It's all about decision-making

Mar 8, 2015

Late 19th century and early 20th century industrialists had to prevent workers from making decisions, because that would interfere with productivity. The effect was to reduce the lives of the works to sub-human routines (it may be worth comparing that practice with Josh Gibb's article from yesterday about the place of liturgies!). 

The labor unions were formed to defend the workers from abuse, but to a great extent they accepted the industrialist premise. People should not have to make their own decisions. 

Consequently, industry and labor have been in a perpetual conflict and the societies in which they grow suffer at their hands. 

Free people rule themselves, and ruling oneself means making one's own decisions. Freedom is an attainment, not a starting point.

In industrial society, freedom is redefined as the opportunity to do what you want, perhaps because people have so little opportunity to do so at work. 

To that extent, we should thank God for the demise of industrialism. 

But is freedom replacing it? 

I don't get that impression. Freedom, having been redefined as self-indulgence, is conceptually stuck in the industrial age. Perhaps we can see this as clearly as anywhere in the static approach we take to schooling. 

People learn how to make decisions only by making decisions. But what decisions can a student make in the typical school day? More or less to comply or not to comply. Is it too much of a stretch to say that the average pre-school child at home has more freedom (authority over his own life) while playing with his toys under his mother's supervision than the average high school student? I hope I am stretching, but as I write, I am not convinced that I am.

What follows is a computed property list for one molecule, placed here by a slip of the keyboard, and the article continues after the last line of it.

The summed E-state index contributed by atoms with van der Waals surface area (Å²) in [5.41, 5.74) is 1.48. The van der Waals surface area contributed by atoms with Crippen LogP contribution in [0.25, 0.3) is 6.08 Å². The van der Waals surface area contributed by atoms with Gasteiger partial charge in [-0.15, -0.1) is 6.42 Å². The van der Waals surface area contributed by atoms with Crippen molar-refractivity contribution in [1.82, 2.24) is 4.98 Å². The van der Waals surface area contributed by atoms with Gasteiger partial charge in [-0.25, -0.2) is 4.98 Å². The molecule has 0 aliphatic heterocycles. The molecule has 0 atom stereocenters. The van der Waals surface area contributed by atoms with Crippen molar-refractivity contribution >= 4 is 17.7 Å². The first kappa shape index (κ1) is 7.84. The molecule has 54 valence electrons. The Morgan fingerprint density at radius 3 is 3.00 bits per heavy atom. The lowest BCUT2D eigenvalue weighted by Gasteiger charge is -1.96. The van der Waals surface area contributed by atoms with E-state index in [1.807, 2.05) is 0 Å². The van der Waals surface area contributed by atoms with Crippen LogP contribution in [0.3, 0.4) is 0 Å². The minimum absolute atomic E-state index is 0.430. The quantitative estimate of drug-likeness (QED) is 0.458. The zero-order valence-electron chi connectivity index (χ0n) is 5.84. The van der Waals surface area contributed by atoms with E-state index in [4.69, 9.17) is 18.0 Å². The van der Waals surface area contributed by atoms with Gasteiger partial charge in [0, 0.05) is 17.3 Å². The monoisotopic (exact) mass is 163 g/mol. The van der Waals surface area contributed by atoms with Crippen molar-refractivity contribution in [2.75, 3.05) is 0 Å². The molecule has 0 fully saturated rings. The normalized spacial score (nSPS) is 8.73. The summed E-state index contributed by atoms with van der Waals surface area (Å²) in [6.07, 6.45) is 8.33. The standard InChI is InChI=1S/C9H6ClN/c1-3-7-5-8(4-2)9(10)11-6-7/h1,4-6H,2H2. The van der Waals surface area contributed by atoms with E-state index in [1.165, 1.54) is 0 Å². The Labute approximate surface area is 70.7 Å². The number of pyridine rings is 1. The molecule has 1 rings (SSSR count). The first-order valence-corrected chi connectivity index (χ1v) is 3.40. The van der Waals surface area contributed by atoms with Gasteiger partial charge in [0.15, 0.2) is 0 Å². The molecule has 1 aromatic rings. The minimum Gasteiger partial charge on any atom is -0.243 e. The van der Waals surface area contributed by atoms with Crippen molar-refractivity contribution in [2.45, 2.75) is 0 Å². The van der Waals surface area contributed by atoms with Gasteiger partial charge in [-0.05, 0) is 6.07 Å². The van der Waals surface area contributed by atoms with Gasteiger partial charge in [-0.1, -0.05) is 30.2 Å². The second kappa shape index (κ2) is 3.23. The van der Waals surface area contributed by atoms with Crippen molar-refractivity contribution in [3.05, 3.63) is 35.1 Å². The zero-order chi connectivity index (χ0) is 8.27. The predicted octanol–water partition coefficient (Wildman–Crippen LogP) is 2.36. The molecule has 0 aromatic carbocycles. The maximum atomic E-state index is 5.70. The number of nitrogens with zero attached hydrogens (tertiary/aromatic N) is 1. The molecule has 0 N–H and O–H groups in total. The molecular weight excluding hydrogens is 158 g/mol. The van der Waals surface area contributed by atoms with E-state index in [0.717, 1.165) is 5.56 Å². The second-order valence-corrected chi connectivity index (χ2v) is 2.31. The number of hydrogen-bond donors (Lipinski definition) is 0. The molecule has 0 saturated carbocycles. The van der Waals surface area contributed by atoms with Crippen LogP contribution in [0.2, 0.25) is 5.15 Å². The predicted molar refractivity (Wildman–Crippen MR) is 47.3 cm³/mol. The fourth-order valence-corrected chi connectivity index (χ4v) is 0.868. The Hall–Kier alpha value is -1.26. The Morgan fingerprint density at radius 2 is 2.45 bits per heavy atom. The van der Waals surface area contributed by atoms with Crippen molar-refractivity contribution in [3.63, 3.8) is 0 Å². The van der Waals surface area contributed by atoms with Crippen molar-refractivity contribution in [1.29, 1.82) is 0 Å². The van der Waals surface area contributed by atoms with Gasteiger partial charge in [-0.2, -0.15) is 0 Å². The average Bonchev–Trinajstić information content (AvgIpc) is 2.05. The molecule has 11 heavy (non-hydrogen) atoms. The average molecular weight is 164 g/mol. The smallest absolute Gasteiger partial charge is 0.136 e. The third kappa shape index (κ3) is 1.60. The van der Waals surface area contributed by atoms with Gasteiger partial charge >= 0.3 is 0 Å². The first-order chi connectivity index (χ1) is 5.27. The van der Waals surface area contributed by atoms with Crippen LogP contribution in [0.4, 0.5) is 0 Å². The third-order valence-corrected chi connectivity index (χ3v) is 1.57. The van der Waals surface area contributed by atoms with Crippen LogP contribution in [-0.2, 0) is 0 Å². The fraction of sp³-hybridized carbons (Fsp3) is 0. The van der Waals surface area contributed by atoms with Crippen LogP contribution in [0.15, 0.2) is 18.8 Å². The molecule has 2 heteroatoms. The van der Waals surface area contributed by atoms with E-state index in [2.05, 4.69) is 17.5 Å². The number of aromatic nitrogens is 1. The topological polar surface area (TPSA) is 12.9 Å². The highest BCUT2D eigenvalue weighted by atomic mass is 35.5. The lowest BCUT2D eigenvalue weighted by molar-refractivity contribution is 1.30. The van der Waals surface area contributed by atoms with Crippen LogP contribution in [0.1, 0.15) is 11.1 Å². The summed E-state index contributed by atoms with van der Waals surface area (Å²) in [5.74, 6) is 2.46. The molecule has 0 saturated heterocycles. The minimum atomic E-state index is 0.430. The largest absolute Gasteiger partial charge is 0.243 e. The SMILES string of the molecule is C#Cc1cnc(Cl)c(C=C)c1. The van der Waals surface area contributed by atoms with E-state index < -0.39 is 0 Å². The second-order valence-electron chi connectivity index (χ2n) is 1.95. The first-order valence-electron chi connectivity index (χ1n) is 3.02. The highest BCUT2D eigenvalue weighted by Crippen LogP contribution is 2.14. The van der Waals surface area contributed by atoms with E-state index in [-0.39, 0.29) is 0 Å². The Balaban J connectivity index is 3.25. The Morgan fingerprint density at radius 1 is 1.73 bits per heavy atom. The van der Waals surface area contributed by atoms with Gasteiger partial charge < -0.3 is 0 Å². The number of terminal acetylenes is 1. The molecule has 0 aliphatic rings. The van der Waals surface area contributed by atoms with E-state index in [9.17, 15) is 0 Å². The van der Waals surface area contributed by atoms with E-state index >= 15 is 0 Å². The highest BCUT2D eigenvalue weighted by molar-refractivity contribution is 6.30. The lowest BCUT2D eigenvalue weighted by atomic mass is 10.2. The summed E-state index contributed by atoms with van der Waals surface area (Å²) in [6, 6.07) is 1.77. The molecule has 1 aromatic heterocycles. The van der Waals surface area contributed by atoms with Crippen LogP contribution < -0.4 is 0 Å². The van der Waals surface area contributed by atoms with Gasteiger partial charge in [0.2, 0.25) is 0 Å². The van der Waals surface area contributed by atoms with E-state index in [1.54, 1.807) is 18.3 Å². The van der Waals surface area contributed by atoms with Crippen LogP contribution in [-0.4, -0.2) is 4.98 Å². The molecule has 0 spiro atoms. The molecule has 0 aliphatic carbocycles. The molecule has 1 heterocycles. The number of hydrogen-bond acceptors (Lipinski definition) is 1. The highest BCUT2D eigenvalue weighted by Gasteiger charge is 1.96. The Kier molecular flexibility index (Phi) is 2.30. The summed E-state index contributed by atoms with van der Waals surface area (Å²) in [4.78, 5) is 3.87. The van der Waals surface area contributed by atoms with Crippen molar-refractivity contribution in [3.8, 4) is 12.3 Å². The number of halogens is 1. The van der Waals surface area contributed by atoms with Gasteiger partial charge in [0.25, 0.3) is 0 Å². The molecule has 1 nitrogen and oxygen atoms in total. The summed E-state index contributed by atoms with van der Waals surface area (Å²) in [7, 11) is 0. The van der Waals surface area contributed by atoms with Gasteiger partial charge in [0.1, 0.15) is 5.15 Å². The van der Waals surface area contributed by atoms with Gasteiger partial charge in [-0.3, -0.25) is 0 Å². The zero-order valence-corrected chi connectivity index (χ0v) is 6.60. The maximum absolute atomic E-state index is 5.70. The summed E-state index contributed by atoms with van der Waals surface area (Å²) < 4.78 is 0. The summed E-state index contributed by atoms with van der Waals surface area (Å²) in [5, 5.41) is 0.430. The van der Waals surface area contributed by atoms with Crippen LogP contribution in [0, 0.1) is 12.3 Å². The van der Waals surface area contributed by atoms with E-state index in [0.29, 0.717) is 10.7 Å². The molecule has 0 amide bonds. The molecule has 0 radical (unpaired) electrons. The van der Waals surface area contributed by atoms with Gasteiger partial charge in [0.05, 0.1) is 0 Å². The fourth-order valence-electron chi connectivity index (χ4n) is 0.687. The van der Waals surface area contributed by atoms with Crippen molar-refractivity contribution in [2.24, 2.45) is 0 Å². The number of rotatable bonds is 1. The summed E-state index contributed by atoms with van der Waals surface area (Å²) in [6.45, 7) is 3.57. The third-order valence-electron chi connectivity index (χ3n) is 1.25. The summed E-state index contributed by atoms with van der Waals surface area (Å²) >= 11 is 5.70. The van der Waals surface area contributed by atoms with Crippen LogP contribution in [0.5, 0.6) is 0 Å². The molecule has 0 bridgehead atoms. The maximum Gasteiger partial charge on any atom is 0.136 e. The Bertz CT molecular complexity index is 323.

But the goal of classical education, an education in the liberating arts, is freedom, and freedom is self-governance. How can we cultivate self-governance in the schools and still fulfill the vocation of a classical school? 

I want to hear your answers, because I think this is a difficult but important question. Why are we still educating children in forms developed under and demonstrably ineffective in the industrial era? Could the problem be at the level of governance? Culture? Curriculum? Assessment? Pedagogy? Community? 

Choose any one of those dimensions and help me think about this. How does your school's (or homes) governance, culture, curriculum, assessment, pedagogy, or community affect or interfere with the development of self-governance in the students/children? Who gets to make what decisions in the school? Can a student become free (self-governing) in an environment where the teachers are not? 

Reply to any of these questions and you will do me a great favor, and those we strive to serve too. 

Andrew  Kern

Andrew Kern

Andrew Kern is the founder and president of The CiRCE Institute and the co-author of the book, Classical Education: the Movement Sweeping America

The opinions and arguments of our contributing writers do not necessarily reflect those of the Institute or its leadership.

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